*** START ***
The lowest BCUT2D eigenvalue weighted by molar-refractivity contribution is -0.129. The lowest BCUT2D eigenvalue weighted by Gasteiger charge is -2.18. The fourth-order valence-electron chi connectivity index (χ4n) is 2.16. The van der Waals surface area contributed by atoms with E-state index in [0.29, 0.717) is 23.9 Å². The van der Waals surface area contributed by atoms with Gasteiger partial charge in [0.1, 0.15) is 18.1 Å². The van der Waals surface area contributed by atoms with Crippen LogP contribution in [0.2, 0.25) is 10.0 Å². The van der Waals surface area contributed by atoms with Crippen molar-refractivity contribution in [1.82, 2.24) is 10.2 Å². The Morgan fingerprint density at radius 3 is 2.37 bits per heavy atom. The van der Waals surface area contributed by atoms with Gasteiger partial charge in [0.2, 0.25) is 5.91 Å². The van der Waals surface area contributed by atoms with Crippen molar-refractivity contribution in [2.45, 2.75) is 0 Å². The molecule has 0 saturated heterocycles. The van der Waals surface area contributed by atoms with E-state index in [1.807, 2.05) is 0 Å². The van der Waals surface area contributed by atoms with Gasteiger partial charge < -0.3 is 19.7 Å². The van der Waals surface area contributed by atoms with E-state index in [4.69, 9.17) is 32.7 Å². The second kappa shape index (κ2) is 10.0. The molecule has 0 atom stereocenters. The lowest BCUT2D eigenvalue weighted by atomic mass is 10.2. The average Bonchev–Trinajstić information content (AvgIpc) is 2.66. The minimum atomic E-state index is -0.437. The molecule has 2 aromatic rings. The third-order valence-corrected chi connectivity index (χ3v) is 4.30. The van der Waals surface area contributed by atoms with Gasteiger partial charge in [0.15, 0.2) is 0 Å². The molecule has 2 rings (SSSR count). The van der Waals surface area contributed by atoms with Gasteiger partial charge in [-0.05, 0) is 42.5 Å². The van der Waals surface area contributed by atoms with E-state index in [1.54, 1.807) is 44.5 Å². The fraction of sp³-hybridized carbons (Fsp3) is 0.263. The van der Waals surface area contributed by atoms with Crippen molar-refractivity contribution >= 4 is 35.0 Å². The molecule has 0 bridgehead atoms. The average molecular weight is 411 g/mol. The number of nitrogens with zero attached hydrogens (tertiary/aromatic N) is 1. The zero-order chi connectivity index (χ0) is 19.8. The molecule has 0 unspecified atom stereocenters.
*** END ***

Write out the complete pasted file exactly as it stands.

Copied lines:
The lowest BCUT2D eigenvalue weighted by molar-refractivity contribution is -0.129. The lowest BCUT2D eigenvalue weighted by Gasteiger charge is -2.18. The fourth-order valence-electron chi connectivity index (χ4n) is 2.16. The van der Waals surface area contributed by atoms with E-state index in [0.29, 0.717) is 23.9 Å². The van der Waals surface area contributed by atoms with Gasteiger partial charge in [0.1, 0.15) is 18.1 Å². The van der Waals surface area contributed by atoms with Crippen LogP contribution in [0.2, 0.25) is 10.0 Å². The van der Waals surface area contributed by atoms with Crippen molar-refractivity contribution in [1.82, 2.24) is 10.2 Å². The Morgan fingerprint density at radius 3 is 2.37 bits per heavy atom. The van der Waals surface area contributed by atoms with Gasteiger partial charge in [0.2, 0.25) is 5.91 Å². The van der Waals surface area contributed by atoms with Crippen molar-refractivity contribution in [2.45, 2.75) is 0 Å². The molecule has 0 saturated heterocycles. The van der Waals surface area contributed by atoms with E-state index in [1.807, 2.05) is 0 Å². The van der Waals surface area contributed by atoms with Gasteiger partial charge < -0.3 is 19.7 Å². The van der Waals surface area contributed by atoms with E-state index in [4.69, 9.17) is 32.7 Å². The second kappa shape index (κ2) is 10.0. The molecule has 0 atom stereocenters. The lowest BCUT2D eigenvalue weighted by atomic mass is 10.2. The average Bonchev–Trinajstić information content (AvgIpc) is 2.66. The minimum atomic E-state index is -0.437. The molecule has 2 aromatic rings. The third-order valence-corrected chi connectivity index (χ3v) is 4.30. The van der Waals surface area contributed by atoms with Gasteiger partial charge in [0.15, 0.2) is 0 Å². The molecule has 2 rings (SSSR count). The van der Waals surface area contributed by atoms with Gasteiger partial charge in [-0.05, 0) is 42.5 Å². The van der Waals surface area contributed by atoms with E-state index in [1.54, 1.807) is 44.5 Å². The fraction of sp³-hybridized carbons (Fsp3) is 0.263. The van der Waals surface area contributed by atoms with Crippen molar-refractivity contribution >= 4 is 35.0 Å². The molecule has 0 bridgehead atoms. The average molecular weight is 411 g/mol. The number of nitrogens with zero attached hydrogens (tertiary/aromatic N) is 1. The zero-order chi connectivity index (χ0) is 19.8. The molecule has 0 unspecified atom stereocenters.